As the war in Ukraine spread in March of 2022, citizens in Lviv began removing paintings from museum walls and covering statues in protective material in an effort to protect historic works of art. Around the same time, an open-source list of Ukraine-based creatives circulated among global artist networks to connect people to work opportunities. Upon learning about these two very different efforts to support and preserve the artistic work, Alight, an international humanitarian organization working with those displaced by the war, decided to create a new program that would support the basic needs of Ukrainian artists and designers, while providing space for creative expression. “A life is filled with joy, dignity, connection and purpose,” the organization states in its mission. “And that’s what we aim to build.”
Titled Aid2Art, the program provided hundreds of unconditional cash transfers of $1,000 to Ukrainian creatives, giving a lifeline to families who had lost substantial income due to the war. Artists were also invited to submit works on the theme “Iconic Ukraine.” The works, including photography, paintings and graphic design, soon became part of a virtual gallery showcasing a wide variety of interpretations of the theme: A firefighter tackles a raging inferno; a curtain catches a gust of wind through a window; a little girl shelters behind wooden shutters; a person looks to the sky as if hopeful for a future without war.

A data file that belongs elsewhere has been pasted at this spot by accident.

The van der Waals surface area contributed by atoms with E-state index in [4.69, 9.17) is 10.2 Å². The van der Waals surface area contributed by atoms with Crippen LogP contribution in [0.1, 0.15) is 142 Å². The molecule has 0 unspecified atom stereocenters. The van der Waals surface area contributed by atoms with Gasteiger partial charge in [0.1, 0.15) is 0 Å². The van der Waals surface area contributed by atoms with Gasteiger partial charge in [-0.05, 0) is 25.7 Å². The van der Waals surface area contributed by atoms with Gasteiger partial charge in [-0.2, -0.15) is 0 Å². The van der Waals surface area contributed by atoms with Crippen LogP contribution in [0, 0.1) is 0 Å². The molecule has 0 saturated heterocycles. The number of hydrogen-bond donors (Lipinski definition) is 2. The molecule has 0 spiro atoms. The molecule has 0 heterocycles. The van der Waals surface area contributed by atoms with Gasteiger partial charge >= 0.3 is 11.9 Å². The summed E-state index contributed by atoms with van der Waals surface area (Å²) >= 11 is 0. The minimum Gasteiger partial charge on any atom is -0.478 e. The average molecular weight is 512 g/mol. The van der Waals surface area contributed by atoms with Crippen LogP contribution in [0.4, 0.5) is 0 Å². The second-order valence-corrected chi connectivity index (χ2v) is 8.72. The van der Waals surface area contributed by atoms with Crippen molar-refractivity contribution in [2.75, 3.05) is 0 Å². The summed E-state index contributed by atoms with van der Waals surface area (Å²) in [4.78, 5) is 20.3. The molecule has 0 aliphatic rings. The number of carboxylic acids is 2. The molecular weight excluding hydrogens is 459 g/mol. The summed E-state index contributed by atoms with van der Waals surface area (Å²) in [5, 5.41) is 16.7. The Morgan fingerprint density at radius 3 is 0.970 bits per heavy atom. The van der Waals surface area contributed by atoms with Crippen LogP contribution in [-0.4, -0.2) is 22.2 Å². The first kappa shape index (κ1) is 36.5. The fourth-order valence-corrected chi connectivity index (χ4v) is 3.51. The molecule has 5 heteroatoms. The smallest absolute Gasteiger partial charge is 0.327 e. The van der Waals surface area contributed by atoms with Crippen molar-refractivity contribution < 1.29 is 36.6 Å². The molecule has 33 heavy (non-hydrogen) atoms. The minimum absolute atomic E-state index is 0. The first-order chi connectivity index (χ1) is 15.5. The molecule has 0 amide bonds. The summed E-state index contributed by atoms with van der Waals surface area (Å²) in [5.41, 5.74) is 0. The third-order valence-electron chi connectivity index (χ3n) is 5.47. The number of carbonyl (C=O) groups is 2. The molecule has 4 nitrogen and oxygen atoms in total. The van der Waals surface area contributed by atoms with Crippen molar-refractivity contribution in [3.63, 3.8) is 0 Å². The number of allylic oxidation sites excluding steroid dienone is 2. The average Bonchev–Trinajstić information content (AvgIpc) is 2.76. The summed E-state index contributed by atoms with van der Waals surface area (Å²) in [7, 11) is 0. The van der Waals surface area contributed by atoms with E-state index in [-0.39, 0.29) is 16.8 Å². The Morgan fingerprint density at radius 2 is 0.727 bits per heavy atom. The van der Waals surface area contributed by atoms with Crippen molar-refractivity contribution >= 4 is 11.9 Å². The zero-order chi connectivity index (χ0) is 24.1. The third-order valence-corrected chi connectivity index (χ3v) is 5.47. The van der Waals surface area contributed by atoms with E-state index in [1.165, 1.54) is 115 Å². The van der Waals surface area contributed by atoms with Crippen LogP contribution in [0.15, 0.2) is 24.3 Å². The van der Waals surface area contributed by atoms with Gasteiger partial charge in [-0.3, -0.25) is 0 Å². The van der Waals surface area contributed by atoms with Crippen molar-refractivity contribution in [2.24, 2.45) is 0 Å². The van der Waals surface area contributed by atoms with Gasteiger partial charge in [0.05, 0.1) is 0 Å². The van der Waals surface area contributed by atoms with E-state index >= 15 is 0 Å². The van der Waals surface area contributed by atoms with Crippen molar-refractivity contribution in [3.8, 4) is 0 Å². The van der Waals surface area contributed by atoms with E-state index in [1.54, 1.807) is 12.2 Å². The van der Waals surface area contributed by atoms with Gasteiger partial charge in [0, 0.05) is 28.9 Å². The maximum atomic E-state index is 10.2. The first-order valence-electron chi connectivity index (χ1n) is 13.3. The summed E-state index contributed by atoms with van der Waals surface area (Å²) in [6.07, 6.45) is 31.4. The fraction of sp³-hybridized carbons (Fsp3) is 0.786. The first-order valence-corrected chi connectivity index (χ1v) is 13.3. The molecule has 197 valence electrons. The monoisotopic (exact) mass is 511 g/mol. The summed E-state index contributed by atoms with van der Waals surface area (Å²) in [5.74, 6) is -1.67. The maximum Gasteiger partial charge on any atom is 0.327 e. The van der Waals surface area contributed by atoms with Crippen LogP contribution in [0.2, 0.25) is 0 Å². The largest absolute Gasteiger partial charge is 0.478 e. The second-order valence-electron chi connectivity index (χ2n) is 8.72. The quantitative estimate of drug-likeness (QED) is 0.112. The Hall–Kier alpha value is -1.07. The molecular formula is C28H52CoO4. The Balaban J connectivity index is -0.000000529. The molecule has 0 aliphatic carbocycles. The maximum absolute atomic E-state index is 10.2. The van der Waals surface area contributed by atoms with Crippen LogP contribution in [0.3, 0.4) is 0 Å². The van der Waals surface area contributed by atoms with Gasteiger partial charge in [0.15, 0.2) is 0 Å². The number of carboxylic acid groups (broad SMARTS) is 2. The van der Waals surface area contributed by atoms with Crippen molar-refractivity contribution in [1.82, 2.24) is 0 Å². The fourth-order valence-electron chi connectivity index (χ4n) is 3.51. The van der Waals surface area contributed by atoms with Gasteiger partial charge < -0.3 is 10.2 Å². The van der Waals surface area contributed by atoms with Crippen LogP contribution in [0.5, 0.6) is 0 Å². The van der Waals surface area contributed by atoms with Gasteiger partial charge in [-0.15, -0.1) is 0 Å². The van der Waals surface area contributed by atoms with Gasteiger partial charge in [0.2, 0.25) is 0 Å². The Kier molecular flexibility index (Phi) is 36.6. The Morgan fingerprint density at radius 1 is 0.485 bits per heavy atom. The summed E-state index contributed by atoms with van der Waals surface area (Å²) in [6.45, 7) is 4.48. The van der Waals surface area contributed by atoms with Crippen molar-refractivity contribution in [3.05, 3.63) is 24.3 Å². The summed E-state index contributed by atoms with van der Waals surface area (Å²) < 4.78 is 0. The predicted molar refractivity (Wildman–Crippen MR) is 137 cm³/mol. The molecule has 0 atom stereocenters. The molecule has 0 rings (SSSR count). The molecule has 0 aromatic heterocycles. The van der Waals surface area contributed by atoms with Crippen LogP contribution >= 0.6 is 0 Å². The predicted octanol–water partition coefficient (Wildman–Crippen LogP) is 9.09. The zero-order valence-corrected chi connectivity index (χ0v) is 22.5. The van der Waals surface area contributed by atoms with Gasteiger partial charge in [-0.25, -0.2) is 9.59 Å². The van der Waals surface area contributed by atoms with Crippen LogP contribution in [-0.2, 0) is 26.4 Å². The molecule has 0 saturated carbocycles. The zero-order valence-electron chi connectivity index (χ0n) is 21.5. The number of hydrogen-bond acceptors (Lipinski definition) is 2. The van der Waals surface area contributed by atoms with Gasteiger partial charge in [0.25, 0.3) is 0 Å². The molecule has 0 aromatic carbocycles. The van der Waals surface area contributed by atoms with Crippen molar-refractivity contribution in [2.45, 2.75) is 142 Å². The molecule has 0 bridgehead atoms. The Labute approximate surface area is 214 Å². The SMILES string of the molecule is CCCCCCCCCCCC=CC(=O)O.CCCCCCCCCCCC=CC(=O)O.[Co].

The online gallery, Aid2Art.org, is open to all, and sales of the works benefit Ukrainian artists. One contributing artist said her piece was inspired by a lyric from a popular song by the Ukrainian band Kazka: “She cried and the violet blossomed again…” The song reminded her of her past life before the war; then, she would imagine women crying for various reasons. “Now, we cry more than before,” she says. “We are often ashamed of our tears or hold it back. Sometimes, we manage to break free, sing and cry, and it helps.”
“Each piece of work came with a powerful description bringing it to life,” said Shamaila Usmani, Creative Connector at Alight. “Beauty and creative expression are such a big part of our work. We see beauty and creativity as ways to bring humanity together. Just because someone is going through an unprecedented tough time doesn’t mean these things aren’t of value to them.”
Masha Raymers, “Ukranian Soul.” April 2022
From the artist: “In this photo project I wanted to show who Ukrainians are and what are values and soul state.”
Mariia Lytovchenko, “Chumaks Way.”
From the artist: “In the Ukrainian Milky Way is called the Chumaks Way. It is named after the Chumaks, Ukrainian merchants who brought salt, fish and other products over long distances. The constellation of the Milky Way has always been the landmark in their long journey — it always shown them the way). The chumak way of life set a great mark on Ukrainian folklore, language band overall culture.”